Sweat is the best antidepressant: But where do we go from here?

Depression and physical activity

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By Guy Faulkner, PhD, CIHR-PHAC Chair in Applied Public Health School of Kinesiology, University of British Columbia


Physical activity can prevent and treat mental illness, as well as improve overall well-being. The exact dose-response relationship between physical activity and depression is unclear. Although following the Canadian Physical Activity Guidelines seem to be an appropriate amount for the prevention of depression. Health professionals have an important role to play in establishing inter-professional collaboration to move forward the use of physical activity for prevention and treatment.

There is now a sufficiently, robust evidence base to confirm the existence of a strong relationship between physical activity and a number of dimensions of mental health. Existing evidence suggests physical activity may prevent and treat mental illness, as well as enhance well-being for those with existing mental or physical illness.1 In terms of using structured exercise to treat mental illness, the most convincing evidence is in the area of clinical depression.

A Focus on Depression

Depression is a common mental illness that is prevalent in Canada and globally. It is estimated that 350 million people are currently affected by depression, and by the year 2020, it is predicted to be the leading cause of disability worldwide.2 The illness has a tremendous impact on quality of life and functioning, and it is associated with an increased risk of a range of secondary health conditions such as cardiovascular disease. The adverse health effects of depression extend beyond the individual. Approximately five million Canadians (or about one in seven people) use health services for a mental illness annually with a cost to the economy of well in excess of $50 billion.3,4 For a range of reasons, additional strategies to prevent and treat depression are required.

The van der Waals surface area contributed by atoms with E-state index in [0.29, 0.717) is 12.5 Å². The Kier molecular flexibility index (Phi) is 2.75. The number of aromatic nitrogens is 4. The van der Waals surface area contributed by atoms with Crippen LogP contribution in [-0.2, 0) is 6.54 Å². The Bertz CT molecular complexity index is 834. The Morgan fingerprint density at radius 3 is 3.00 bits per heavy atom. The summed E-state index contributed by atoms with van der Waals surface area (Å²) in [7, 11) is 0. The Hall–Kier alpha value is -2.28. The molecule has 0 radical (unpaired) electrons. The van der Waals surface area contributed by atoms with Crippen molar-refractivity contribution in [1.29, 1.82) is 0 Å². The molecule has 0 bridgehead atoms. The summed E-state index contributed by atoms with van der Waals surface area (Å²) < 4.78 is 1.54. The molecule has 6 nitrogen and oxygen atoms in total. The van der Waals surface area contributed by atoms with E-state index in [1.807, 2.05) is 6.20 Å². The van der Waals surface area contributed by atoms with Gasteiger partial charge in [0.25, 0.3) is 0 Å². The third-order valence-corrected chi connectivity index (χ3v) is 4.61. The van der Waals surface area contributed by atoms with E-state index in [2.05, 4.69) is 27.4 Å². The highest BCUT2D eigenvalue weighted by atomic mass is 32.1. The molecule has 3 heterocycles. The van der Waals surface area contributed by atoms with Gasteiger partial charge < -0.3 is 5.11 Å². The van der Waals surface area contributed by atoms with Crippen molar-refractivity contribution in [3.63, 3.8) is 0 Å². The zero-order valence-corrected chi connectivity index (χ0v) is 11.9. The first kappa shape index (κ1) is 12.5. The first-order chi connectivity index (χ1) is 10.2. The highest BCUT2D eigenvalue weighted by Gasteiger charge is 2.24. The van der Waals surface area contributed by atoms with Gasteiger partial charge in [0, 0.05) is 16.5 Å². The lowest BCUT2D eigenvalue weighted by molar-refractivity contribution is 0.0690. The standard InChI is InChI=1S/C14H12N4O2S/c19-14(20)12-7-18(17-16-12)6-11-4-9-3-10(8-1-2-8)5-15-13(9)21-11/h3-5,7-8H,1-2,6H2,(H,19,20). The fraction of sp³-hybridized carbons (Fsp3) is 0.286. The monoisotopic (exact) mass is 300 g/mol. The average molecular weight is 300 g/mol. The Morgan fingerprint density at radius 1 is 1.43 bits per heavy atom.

In a systematic review, Mammen and Faulkner5 reviewed studies with a longitudinal design examining relationships between physical activity and depression. Most studies found a significant, inverse relationship between physical activity at baseline and depression at followup. This suggests that physical activity prevents the onset of depression. Given the different ways physical activity was measured in the reviewed studies, a clear dose–response relationship between physical activity and reduced depression was not apparent. Although meeting the Canadian Physical Activity Guidelines, established for health benefits, appear to be equally appropriate for the prevention of depression.

It is possible that these findings can be explained by methodological limitations or confounding factors. Perhaps these findings can be explained by bias in some way — for example, individuals with a physical disability may have both a higher risk of depression and lower levels of physical activity. Most studies, however, continue to demonstrate a relationship between physical activity and a decreased risk of depression while accounting for a wide range of possible confounding factors, such as disability, smoking, alcohol use and social status, in the statistical modelling. Overall, these types of studies suggest physical activity has a protective effect against developing depression.


The most recent Cochrane review on the topic of exercise as a treatment for depression was conducted by Cooney and colleagues.6 They identified 39 randomized controlled trials (RCTs), which are typically understood as being the strongest type of research design. The meta-analysis of these RCTs showed a moderate effect size (-0.62 (95% confidence interval -0.81 to -0.42)) for exercise versus no treatment control conditions.